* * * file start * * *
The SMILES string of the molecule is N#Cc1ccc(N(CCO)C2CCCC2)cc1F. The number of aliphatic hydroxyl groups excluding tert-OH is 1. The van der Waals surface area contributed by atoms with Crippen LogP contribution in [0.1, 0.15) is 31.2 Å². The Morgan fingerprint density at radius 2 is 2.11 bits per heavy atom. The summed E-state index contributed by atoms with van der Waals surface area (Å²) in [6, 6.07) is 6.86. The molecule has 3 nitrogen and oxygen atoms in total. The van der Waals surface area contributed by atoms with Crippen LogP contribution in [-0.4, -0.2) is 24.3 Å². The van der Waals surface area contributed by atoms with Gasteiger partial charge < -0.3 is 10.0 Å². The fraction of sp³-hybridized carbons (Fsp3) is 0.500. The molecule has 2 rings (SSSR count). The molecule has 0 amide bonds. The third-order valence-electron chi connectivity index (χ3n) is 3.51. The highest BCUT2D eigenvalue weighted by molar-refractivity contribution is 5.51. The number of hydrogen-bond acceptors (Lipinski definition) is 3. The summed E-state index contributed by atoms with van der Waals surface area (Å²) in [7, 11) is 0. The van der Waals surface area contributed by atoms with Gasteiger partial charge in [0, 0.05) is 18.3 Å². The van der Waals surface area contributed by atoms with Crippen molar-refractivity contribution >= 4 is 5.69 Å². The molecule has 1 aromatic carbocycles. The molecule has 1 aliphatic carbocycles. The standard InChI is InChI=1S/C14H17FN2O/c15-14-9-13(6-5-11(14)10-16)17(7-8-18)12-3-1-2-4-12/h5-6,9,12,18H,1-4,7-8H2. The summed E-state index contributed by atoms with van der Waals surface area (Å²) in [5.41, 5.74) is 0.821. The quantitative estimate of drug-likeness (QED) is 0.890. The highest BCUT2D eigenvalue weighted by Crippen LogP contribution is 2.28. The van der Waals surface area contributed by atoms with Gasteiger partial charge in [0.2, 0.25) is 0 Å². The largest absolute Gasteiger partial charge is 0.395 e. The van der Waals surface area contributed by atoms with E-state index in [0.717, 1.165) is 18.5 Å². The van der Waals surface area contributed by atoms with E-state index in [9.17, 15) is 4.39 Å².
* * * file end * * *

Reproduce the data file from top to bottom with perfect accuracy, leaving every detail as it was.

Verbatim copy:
The SMILES string of the molecule is N#Cc1ccc(N(CCO)C2CCCC2)cc1F. The number of aliphatic hydroxyl groups excluding tert-OH is 1. The van der Waals surface area contributed by atoms with Crippen LogP contribution in [0.1, 0.15) is 31.2 Å². The Morgan fingerprint density at radius 2 is 2.11 bits per heavy atom. The summed E-state index contributed by atoms with van der Waals surface area (Å²) in [6, 6.07) is 6.86. The molecule has 3 nitrogen and oxygen atoms in total. The van der Waals surface area contributed by atoms with Crippen LogP contribution in [-0.4, -0.2) is 24.3 Å². The van der Waals surface area contributed by atoms with Gasteiger partial charge < -0.3 is 10.0 Å². The fraction of sp³-hybridized carbons (Fsp3) is 0.500. The molecule has 2 rings (SSSR count). The molecule has 0 amide bonds. The third-order valence-electron chi connectivity index (χ3n) is 3.51. The highest BCUT2D eigenvalue weighted by molar-refractivity contribution is 5.51. The number of hydrogen-bond acceptors (Lipinski definition) is 3. The summed E-state index contributed by atoms with van der Waals surface area (Å²) in [7, 11) is 0. The van der Waals surface area contributed by atoms with Gasteiger partial charge in [0, 0.05) is 18.3 Å². The van der Waals surface area contributed by atoms with Crippen molar-refractivity contribution >= 4 is 5.69 Å². The molecule has 1 aromatic carbocycles. The molecule has 1 aliphatic carbocycles. The standard InChI is InChI=1S/C14H17FN2O/c15-14-9-13(6-5-11(14)10-16)17(7-8-18)12-3-1-2-4-12/h5-6,9,12,18H,1-4,7-8H2. The summed E-state index contributed by atoms with van der Waals surface area (Å²) in [5.41, 5.74) is 0.821. The quantitative estimate of drug-likeness (QED) is 0.890. The highest BCUT2D eigenvalue weighted by Crippen LogP contribution is 2.28. The van der Waals surface area contributed by atoms with Gasteiger partial charge in [0.2, 0.25) is 0 Å². The largest absolute Gasteiger partial charge is 0.395 e. The van der Waals surface area contributed by atoms with E-state index in [0.717, 1.165) is 18.5 Å². The van der Waals surface area contributed by atoms with E-state index in [9.17, 15) is 4.39 Å².